Among the ABA's earliest activities was the founding of the American Institute of Banking in 1903 to provide professional education via examinations and certificates through local chapters. AIB provided a path to careers in banking without collegiate training in law; the ABA, first headquartered in New York City, organized its activities through sections focused on particular bank types. The trust company section was organized in 1896, followed by one for clearing houses in 1899, savings banks in 1902, state bankers associations in 1908; the ABA's growth continued with the emergence of the Federal Reserve System, which required national banks to be members of a Federal Reserve Bank and provided the option to state-chartered banks. In 1915, the ABA organized a section for national banks and an additional section for state banks in 1916. To facilitate advocacy before the Comptroller of the Currency, the national bank section opened the ABA's first office in Washington, D. C. in 1919. The state bank section used the Washington office to represent its banks' interest before the Federal Reserve.
In 1925, to commemorate the ABA's 50th anniversary, the ABA organized an Educational Foundation, with bankers and state associations contributing an initial $400,000 to provide scholarships to study banking and economics. The Educational Foundation went on to house the ABA's youth financial literacy initiatives; the 1930s saw an expansion of the ABA's professional development activities led by Harold Stonier, ABA's executive from 1937 to 1952. Stonier founded the ABA Graduate School of Banking at Rutgers University in 1935 with 220 students; the school moved to Wharton School of the University of Pennsylvania, in 2007, the Graduate School was named after Stonier. ABA launched other professional development programs in the years that followed, including for bank marketers, compliance officers, trust bankers, commercial lenders. Federal-level advocacy became important to ABA members over the 20th century; the 1933 Banking Act established the Federal Deposit Insurance Corporation, separated commercial banking from investment banking under the Glass-Steagall provision, the Bank Holding Company Act of 1956 brought additional Federal Reserve oversight to bank holding companies.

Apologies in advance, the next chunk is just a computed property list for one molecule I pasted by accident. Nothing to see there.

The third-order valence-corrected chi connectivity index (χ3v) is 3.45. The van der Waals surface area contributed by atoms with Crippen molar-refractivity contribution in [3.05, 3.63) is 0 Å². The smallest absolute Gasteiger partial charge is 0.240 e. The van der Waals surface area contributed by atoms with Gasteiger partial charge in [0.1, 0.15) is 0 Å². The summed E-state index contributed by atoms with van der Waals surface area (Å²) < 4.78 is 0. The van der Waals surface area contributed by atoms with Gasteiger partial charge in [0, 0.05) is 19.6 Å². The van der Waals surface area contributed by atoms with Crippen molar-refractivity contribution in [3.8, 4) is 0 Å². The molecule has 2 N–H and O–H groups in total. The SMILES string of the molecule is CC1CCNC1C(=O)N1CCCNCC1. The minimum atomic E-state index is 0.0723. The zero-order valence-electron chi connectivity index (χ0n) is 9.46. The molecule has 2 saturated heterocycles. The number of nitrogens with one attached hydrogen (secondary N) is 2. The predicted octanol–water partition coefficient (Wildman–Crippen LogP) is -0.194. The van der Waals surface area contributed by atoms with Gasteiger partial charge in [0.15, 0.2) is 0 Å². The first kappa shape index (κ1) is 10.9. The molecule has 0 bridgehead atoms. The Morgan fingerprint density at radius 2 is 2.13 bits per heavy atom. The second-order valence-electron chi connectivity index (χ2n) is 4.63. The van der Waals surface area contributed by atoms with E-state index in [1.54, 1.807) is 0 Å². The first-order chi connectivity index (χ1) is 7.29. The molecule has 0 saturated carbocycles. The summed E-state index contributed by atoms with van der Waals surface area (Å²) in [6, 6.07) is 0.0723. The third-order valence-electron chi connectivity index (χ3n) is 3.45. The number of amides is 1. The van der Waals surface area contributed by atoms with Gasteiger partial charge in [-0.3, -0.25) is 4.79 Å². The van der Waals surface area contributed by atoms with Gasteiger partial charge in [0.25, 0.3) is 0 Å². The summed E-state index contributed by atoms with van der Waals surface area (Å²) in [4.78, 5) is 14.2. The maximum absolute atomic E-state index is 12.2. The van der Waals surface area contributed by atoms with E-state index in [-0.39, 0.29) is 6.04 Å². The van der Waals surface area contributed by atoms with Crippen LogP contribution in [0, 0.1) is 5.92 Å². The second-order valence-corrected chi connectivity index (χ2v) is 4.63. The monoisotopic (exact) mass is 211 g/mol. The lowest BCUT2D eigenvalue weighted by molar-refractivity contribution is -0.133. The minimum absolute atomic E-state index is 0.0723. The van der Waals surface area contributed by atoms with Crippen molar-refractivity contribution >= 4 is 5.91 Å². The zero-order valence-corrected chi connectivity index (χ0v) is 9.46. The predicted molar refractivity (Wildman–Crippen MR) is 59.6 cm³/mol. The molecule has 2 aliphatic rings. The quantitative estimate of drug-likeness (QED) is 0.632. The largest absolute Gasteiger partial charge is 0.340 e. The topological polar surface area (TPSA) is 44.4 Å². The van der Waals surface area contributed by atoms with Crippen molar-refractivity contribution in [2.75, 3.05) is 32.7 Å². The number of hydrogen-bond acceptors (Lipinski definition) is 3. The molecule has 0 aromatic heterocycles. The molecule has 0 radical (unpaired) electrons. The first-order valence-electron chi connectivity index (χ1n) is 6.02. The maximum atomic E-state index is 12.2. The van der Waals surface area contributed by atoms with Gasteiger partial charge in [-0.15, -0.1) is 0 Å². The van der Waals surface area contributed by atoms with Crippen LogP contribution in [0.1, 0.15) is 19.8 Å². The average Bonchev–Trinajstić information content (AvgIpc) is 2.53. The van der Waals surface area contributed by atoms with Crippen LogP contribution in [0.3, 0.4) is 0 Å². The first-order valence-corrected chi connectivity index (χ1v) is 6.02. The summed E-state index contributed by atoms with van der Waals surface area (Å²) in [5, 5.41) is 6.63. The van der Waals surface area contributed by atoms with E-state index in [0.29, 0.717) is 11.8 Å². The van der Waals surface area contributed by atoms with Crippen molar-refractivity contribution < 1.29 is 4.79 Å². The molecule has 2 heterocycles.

With these changes in the industry, the ABA consolidated its operations in its current Washington, D. C. location in 1971, closing the New York office. The ABA achieved a major goal with the passage of the Gramm-Leach-Bliley Act in November 1999. Noting that "bankers urgently needed new competitive tools to serve their customers," ABA's executive vice president at the time, Donald Ogilvie, attributed the law's passage to "the deliberate actions of many bankers asking their members of Congress to take action now" and the ABA and state bankers association officers and leaders who "patiently lobbied and bargained with one Congress after another to help make financial modernization a